Durban beaches might still be closed to lockdown laws, but that didn’t stop a slippery character from taking its chances and frolicking in the ocean on a warm Tuesday.
That character was a 2.5m-long black mamba – a highly venomous snake that doesn’t normally venture out onto the sand.
A video shared on social media shows the snake in the shallow water, before it is safely collected by members of the South African Association for Marine Biological Research (SAAMBR), based at the nearby uShaka Marine World.
In a Facebook post, the association said it received a call from metro Police officers at about 1pm on Tuesday saying there was a “large black mamba on the Durban beachfront”.
“Normally this would have been met with scepticism, as most people believe that any dark snake is a mamba, and indeed many non-venomous snakes are killed after being misidentified,” the post read.
“We were, however, expecting this call because a large snake had recently been spotted on the South Pier.”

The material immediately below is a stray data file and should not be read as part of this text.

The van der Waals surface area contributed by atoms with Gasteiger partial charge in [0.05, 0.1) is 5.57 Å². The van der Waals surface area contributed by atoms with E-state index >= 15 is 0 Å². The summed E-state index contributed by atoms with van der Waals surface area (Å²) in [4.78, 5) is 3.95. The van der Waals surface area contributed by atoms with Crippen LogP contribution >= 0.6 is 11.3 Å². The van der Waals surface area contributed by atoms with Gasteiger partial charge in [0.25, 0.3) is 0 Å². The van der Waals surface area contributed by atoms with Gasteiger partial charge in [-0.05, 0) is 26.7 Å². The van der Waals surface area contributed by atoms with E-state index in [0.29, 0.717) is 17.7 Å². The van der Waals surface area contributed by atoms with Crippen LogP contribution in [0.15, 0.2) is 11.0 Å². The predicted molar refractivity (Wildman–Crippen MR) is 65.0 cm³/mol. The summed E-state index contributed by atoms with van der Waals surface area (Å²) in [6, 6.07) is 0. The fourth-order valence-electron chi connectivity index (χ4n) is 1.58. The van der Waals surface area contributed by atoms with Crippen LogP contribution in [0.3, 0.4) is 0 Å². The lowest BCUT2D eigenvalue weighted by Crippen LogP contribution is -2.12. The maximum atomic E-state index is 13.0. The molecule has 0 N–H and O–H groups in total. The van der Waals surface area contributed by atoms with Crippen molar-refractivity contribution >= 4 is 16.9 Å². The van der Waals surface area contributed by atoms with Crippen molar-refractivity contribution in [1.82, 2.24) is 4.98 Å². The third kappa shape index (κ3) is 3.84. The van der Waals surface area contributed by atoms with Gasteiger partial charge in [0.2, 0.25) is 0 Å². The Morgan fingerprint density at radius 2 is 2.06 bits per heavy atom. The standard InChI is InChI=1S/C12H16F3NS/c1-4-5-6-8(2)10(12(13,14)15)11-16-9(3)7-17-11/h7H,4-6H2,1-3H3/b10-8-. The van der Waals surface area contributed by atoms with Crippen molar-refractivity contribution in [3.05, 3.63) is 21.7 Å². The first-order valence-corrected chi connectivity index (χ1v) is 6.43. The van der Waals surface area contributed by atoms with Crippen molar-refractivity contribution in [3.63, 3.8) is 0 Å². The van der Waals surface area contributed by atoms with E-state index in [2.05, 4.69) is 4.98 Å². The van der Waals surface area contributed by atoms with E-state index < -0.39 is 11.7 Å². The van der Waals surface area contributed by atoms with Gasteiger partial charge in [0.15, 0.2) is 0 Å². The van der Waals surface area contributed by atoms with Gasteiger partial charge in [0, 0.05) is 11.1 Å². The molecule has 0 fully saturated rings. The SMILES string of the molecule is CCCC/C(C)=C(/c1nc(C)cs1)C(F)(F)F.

Herpetologists Craig Smith and Lesley Labuschagne responded to the call, and headed to the beach.
“Even though they were prepared to collect a black mamba, it was an extraordinary experience rescuing this 2.47m-long snake on the beach. Black mambas are uncommonly found along the coastal belt, preferring deep valley areas with thick vegetation. This particular snake had possibly come down through the canals and rivers that run into the harbour,” said the association.
Smith said the snake was “so exhausted” that the capture went smoothly.
“When we approached her, she hardly even noticed us. She was so easy to handle and thankfully remained calm while we transported her back to uShaka, where our resident veterinarian Dr Francois Lampen was standing by to assess her condition,” he said.
The snake will be cared for at the facility before being reintroduced to a safe area.